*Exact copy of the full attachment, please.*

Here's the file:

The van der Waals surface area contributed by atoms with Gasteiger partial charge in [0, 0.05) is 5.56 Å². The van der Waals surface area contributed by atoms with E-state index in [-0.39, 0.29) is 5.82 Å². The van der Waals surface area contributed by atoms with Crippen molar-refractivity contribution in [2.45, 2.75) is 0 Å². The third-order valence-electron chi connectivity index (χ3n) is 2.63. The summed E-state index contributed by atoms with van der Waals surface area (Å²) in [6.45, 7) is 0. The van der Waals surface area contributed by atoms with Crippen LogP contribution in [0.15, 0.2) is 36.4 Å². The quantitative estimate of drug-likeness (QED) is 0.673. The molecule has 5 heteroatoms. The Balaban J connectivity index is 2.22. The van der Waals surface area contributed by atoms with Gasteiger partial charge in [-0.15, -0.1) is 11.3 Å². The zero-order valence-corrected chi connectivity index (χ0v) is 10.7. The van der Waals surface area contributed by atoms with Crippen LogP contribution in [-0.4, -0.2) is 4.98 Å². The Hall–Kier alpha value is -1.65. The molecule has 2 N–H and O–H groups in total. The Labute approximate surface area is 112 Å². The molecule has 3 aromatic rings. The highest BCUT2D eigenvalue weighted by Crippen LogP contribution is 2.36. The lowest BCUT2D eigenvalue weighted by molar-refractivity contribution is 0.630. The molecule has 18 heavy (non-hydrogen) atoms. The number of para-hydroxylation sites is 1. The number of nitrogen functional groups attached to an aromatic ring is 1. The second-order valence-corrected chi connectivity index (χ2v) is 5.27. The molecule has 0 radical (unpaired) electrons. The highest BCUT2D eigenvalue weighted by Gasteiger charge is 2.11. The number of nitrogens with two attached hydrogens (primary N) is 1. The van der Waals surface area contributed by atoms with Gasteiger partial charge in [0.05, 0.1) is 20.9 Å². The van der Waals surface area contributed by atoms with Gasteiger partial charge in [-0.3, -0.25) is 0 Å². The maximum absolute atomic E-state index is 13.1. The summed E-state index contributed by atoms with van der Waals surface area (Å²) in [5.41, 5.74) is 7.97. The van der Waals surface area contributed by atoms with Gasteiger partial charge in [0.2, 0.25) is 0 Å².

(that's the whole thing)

The van der Waals surface area contributed by atoms with Gasteiger partial charge in [0, 0.05) is 5.56 Å². The van der Waals surface area contributed by atoms with E-state index in [-0.39, 0.29) is 5.82 Å². The van der Waals surface area contributed by atoms with Crippen molar-refractivity contribution in [2.45, 2.75) is 0 Å². The third-order valence-electron chi connectivity index (χ3n) is 2.63. The summed E-state index contributed by atoms with van der Waals surface area (Å²) in [6.45, 7) is 0. The van der Waals surface area contributed by atoms with Crippen LogP contribution in [0.15, 0.2) is 36.4 Å². The quantitative estimate of drug-likeness (QED) is 0.673. The molecule has 5 heteroatoms. The Balaban J connectivity index is 2.22. The van der Waals surface area contributed by atoms with Gasteiger partial charge in [-0.15, -0.1) is 11.3 Å². The zero-order valence-corrected chi connectivity index (χ0v) is 10.7. The van der Waals surface area contributed by atoms with Crippen LogP contribution in [-0.4, -0.2) is 4.98 Å². The Hall–Kier alpha value is -1.65. The molecule has 2 N–H and O–H groups in total. The Labute approximate surface area is 112 Å². The molecule has 3 aromatic rings. The highest BCUT2D eigenvalue weighted by Crippen LogP contribution is 2.36. The lowest BCUT2D eigenvalue weighted by molar-refractivity contribution is 0.630. The molecule has 18 heavy (non-hydrogen) atoms. The number of para-hydroxylation sites is 1. The number of nitrogen functional groups attached to an aromatic ring is 1. The second-order valence-corrected chi connectivity index (χ2v) is 5.27. The molecule has 0 radical (unpaired) electrons. The highest BCUT2D eigenvalue weighted by Gasteiger charge is 2.11. The number of nitrogens with two attached hydrogens (primary N) is 1. The van der Waals surface area contributed by atoms with Gasteiger partial charge in [0.05, 0.1) is 20.9 Å². The van der Waals surface area contributed by atoms with Gasteiger partial charge in [-0.3, -0.25) is 0 Å². The maximum absolute atomic E-state index is 13.1. The summed E-state index contributed by atoms with van der Waals surface area (Å²) in [5.41, 5.74) is 7.97. The van der Waals surface area contributed by atoms with Gasteiger partial charge in [0.2, 0.25) is 0 Å².